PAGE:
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PNS Daily Newscast - November 24, 2017 


On today’s rundown, all eyes on the G.O.P. tax plan - labor groups say it’s not good for working families, and the view from Michigan is the likely loss of many services across the state; plus, report today on Black Friday and Native American Heritage Day

Daily Newscasts

Future Still Bright for Electric Vehicles in Ore. Even If Tax Credit is Axed

The Oregon Legislature this year passed a bill that will offer rebates up to $2,500 to electric-vehicle purchasers. (Oregon Department of Transportation/Flickr)
The Oregon Legislature this year passed a bill that will offer rebates up to $2,500 to electric-vehicle purchasers. (Oregon Department of Transportation/Flickr)
November 7, 2017

PORTLAND, Ore. – The auto industry and supporters of electric vehicles don't want to see Congress put the brakes on an electric vehicle tax incentive, but the fuel's future still is looking bright.

Industry leaders such as Tesla, Nissan and General Motors are opposing the House Republicans' plan in their upcoming tax bill to eliminate a $7,500 tax credit for electric cars. The proposal would deal a blow to electric transportation's growing momentum, which is quickly gaining ground in affordability with other fuel types.

Gary Graunke, the president of the Oregon Electric Vehicle Association, says the proposal would hurt the industry in the short term but adds that Oregon actually is moving in the other direction.

"We had a pleasant surprise at the last legislative session that - a year when money's always hard to come by - they found a way to fund the electric-vehicle credit in the state," he says.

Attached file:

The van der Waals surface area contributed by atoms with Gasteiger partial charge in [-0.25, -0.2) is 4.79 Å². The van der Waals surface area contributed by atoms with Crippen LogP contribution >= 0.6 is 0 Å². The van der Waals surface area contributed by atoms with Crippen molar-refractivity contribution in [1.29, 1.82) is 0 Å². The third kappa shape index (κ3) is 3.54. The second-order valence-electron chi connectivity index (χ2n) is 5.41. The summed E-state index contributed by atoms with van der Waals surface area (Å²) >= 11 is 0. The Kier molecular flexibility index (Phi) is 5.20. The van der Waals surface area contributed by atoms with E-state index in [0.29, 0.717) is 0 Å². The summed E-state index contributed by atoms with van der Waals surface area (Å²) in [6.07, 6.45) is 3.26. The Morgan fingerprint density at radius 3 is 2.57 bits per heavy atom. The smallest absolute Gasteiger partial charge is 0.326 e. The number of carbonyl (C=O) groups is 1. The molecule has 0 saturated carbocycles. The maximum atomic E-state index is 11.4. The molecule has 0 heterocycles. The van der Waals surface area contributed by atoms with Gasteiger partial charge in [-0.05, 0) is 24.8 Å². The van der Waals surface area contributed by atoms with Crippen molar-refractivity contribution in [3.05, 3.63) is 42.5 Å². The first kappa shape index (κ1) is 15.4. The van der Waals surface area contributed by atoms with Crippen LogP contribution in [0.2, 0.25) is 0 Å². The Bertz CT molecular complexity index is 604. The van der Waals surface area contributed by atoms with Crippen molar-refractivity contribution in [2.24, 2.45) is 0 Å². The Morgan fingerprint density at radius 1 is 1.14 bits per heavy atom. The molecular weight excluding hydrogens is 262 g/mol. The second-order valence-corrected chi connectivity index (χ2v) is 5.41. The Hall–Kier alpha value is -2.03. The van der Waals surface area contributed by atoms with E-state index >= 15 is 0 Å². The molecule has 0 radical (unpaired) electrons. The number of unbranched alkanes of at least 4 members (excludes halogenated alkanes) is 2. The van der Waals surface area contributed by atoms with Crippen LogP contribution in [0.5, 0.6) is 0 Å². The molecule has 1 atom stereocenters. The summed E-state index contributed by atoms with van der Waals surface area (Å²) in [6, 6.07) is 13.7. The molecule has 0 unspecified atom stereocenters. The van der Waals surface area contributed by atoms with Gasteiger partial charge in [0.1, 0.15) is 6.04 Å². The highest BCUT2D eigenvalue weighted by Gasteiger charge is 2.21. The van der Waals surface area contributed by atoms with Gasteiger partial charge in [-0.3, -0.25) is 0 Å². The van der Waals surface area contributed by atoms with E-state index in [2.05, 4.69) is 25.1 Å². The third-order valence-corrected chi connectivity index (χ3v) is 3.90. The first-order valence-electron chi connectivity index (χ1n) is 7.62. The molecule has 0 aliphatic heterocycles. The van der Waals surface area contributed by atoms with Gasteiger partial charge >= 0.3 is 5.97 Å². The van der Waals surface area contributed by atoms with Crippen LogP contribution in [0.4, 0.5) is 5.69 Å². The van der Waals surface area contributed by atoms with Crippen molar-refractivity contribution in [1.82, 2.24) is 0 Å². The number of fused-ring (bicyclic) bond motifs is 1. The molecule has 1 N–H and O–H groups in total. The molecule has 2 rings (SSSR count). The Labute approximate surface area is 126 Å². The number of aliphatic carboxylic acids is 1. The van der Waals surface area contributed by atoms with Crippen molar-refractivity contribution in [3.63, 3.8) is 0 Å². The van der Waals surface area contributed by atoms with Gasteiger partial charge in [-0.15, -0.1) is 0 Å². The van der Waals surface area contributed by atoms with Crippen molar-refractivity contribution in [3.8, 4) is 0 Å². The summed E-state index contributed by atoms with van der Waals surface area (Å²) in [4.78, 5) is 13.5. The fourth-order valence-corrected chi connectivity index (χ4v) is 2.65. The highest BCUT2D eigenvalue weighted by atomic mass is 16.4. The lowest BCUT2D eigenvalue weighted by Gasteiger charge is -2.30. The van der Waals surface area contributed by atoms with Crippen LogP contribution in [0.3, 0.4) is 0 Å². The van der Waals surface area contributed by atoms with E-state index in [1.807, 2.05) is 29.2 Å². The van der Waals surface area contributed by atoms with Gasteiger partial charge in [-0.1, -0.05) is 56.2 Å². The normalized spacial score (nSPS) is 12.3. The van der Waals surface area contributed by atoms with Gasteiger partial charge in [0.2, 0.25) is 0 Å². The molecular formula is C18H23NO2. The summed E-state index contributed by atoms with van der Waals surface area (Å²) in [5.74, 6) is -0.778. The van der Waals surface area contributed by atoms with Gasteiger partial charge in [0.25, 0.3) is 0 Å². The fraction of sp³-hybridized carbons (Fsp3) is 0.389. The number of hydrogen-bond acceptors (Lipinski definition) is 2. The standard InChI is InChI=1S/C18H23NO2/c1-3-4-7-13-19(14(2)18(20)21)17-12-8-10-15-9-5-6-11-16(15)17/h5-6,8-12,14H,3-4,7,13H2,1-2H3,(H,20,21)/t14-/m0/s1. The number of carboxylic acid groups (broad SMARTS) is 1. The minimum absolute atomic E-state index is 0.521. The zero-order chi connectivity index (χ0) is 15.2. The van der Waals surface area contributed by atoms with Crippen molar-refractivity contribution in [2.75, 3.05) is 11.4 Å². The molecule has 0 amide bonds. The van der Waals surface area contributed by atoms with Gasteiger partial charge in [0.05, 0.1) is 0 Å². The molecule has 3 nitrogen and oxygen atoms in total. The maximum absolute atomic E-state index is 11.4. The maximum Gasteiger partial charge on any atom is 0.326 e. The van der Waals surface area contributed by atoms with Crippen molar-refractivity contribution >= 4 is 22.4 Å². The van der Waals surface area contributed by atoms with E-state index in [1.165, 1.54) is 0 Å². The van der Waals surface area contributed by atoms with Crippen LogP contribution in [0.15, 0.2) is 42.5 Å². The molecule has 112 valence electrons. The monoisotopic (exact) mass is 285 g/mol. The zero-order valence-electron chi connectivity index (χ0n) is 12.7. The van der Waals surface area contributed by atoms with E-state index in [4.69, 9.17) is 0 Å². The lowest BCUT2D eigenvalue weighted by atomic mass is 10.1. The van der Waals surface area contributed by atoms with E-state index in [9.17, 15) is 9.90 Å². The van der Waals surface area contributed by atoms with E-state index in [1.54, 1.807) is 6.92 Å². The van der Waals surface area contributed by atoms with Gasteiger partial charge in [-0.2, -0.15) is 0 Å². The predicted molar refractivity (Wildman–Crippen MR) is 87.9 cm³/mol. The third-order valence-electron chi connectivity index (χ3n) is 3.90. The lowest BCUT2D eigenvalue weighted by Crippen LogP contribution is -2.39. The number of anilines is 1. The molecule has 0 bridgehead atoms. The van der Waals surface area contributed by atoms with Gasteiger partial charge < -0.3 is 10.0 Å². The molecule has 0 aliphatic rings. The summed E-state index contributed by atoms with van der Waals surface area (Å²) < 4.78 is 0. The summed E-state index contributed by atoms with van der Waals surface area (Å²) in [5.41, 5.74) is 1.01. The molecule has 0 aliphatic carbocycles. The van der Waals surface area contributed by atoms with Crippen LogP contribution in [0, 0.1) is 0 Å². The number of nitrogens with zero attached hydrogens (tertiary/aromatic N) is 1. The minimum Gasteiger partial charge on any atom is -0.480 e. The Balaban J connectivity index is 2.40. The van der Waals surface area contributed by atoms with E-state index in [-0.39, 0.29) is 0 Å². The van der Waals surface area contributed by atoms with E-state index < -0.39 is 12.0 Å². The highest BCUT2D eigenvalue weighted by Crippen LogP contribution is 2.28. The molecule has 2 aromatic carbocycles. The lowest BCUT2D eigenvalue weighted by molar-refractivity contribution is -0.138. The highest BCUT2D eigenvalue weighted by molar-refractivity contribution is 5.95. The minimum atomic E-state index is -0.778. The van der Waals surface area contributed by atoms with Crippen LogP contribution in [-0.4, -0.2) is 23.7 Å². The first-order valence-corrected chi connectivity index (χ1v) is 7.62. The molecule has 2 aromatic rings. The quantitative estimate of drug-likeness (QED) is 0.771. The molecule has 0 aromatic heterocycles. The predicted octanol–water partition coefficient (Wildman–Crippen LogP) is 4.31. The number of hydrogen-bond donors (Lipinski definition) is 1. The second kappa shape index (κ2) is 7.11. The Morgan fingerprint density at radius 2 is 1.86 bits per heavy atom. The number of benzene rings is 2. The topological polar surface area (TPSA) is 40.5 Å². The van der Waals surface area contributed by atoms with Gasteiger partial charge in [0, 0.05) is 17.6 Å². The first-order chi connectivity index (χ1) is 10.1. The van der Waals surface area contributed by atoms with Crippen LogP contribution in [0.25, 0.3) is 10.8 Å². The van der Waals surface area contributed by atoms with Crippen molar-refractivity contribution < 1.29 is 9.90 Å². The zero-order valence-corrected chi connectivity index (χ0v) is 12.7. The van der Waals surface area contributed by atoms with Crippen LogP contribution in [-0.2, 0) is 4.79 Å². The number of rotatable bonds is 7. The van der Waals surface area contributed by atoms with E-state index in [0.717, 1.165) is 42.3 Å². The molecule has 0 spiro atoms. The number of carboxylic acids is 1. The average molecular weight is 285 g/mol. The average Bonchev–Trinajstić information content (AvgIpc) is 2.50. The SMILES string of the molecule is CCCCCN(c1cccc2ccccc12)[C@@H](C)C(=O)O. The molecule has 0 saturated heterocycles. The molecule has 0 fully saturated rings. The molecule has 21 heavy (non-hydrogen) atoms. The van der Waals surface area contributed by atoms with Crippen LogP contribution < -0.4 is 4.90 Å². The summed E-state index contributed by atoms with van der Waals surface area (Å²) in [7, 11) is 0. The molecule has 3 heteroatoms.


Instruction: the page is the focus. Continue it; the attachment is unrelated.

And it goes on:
Oregon will offer an electric-car rebate of up to $2,500 starting in January. The federal tax credit in the House GOP's tax plan has not yet been finalized. Opponents of the credit say it unfairly favors electric vehicles.

Graunke says the cost of batteries has gone down sharply in recent years and that electric vehicles also have low maintenance costs, meaning they can be revived easily. He notes that fighting climate change through fuels that are better for the environment will save money as well.

"At some point, the people in government that are doing tax policy and spending - you know, the fiscal conservatives - will eventually realize that it's much cheaper to prevent climate change than it is to deal with the costs of climate change as those become more and more pronounced," he explains.

Global pressures also are driving the shift toward electric. Industry experts predict that, if the current trajectory holds, electric vehicles will be comparable in price to average vehicles within a decade.

Eric Tegethoff, Public News Service - OR